By Phil Brown, Contributor
Hayao Miyazaki, the veteran filmmaker and artist whose career spanned over six decades, retired earlier this year. This made the controversial feature “The Wind Rises,” released in February, his final effort for Studio Ghibli, the animation film studio he co-founded nearly 30 years ago in 1985.
Miyazaki is a living legend in the world of film, and his creations have been internationally successful and acclaimed. There is one small part of the world that Studio Ghibli’s art has not been able to reach until very recently; however, even that territory was finally conquered when this writer obtained a copy of “Howl’s Moving Castle,” the fanciful adventure film released a decade ago in 2004.
While it isn’t Studio Ghibli or Miyazaki’s most critically acclaimed work, it’s a beloved favorite of many, and I’d been recommended it. It was my very first Ghibli film, so my expectations were a bit mixed.
As with most animated films, “Howl’s Moving Castle” and the novel of the same name that preceded it are made primarily for children. Since I didn’t watch any of them as a child, there’s a certain element that will inevitably be lost to me as an adult viewer. But at the same time, the studio’s work is renowned for being timeless and transcendent. At any rate, I found the film to be magnificent.
It concerns Sophie, a teenage hatter slaving away in her mother’s hat shop, unnoticed by all around her and persisting with her work because of a sense of duty and perhaps because she isn’t confident that she could do anything else.
After a witch places a curse on her that causes her to transform into a 90-year-old woman, and she goes in search of the one person she thinks can lift the spell: Howl, the flamboyant, elusive wizard who lives in the eponymous Moving Castle (one of the film’s several visual triumphs). The story is all fairy-tale, to be sure. But the artists have imbued it with very strong feelings of regret and longing, and a dark fear of ignorance.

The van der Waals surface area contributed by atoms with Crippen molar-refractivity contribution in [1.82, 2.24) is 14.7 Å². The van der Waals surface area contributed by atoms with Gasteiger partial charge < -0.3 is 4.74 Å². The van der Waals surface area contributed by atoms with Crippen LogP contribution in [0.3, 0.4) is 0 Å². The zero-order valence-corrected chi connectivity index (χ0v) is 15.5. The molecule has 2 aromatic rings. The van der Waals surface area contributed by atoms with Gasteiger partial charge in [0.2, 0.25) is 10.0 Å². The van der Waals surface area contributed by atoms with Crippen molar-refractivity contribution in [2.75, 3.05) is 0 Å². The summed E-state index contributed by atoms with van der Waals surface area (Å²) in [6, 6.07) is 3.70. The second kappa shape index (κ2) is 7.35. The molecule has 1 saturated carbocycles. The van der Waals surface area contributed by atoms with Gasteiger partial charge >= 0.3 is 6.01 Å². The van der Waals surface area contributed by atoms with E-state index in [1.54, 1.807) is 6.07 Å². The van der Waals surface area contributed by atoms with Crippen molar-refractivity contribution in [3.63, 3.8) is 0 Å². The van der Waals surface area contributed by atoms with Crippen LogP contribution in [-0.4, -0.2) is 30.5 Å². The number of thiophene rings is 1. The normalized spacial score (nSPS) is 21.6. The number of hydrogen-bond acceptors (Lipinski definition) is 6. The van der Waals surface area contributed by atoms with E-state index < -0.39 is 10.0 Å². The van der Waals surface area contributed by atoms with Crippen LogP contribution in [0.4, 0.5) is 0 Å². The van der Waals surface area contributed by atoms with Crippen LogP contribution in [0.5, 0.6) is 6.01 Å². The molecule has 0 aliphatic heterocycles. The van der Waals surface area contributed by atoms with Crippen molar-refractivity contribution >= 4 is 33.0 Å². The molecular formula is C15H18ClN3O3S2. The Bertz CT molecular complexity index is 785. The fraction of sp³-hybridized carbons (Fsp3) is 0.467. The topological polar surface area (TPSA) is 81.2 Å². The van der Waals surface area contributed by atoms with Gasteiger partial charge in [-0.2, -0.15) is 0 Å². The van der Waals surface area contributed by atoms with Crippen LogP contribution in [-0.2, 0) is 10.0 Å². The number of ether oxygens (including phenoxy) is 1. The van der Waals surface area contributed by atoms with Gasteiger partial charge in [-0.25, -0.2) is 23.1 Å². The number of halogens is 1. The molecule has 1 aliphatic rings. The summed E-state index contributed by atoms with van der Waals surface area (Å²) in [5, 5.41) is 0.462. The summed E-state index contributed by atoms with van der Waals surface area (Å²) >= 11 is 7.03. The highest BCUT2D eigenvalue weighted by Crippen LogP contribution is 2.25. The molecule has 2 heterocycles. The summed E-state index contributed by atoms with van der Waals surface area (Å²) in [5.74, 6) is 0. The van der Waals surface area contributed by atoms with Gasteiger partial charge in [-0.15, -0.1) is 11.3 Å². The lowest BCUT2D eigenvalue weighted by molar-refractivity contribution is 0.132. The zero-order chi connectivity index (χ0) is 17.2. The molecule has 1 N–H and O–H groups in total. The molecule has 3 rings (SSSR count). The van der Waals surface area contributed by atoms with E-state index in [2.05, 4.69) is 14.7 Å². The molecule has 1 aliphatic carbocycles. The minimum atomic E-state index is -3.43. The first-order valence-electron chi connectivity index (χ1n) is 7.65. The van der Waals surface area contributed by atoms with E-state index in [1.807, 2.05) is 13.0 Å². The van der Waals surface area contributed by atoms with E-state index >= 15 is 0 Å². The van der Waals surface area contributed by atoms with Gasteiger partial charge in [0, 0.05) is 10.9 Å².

The art is unquestionably, and uniformly, brilliant. Far from the beloved yet too-clean American Disney classics, like “Bambi,” Miyazaki’s work feels lived-in and complete, and the consistency and quality of the visuals gives everything an added weight.
From ugly and threatening villains to achingly beautiful vistas, the art and animation of the film is tied together so smoothly into a singular experience that it is simply irresistible. It feels real, and the emotions running through Miyazaki’s screenplay make themselves felt the more for it.
In many ways, “Howl’s Moving Castle” is like Pixar’s “Up,” another critically-adored animated feature, and one directed and written by Peter Docter, who supervised the English dubbing of “Howl.” In fact, “Up” is essentially “Howl’s Moving Castle,” set in modern day, “real life” America. Both films deal heavily with loss and regret, but are so buoyantly adventurous that the deep emotions don’t bog the viewer down but are still felt strongly. Both films profit from their respective settings.
The fantasy of Howl allows Miyazaki and company to push the boundaries of the experience, while Docter uses the limits of his setting to tell a more tightly-wound, comfortable tale. Both approaches are infinitely rewarding. While “Up” is a great story, “Howl’s Moving Castle” is an incredible experience first and foremost, and one that sticks with you for a long time.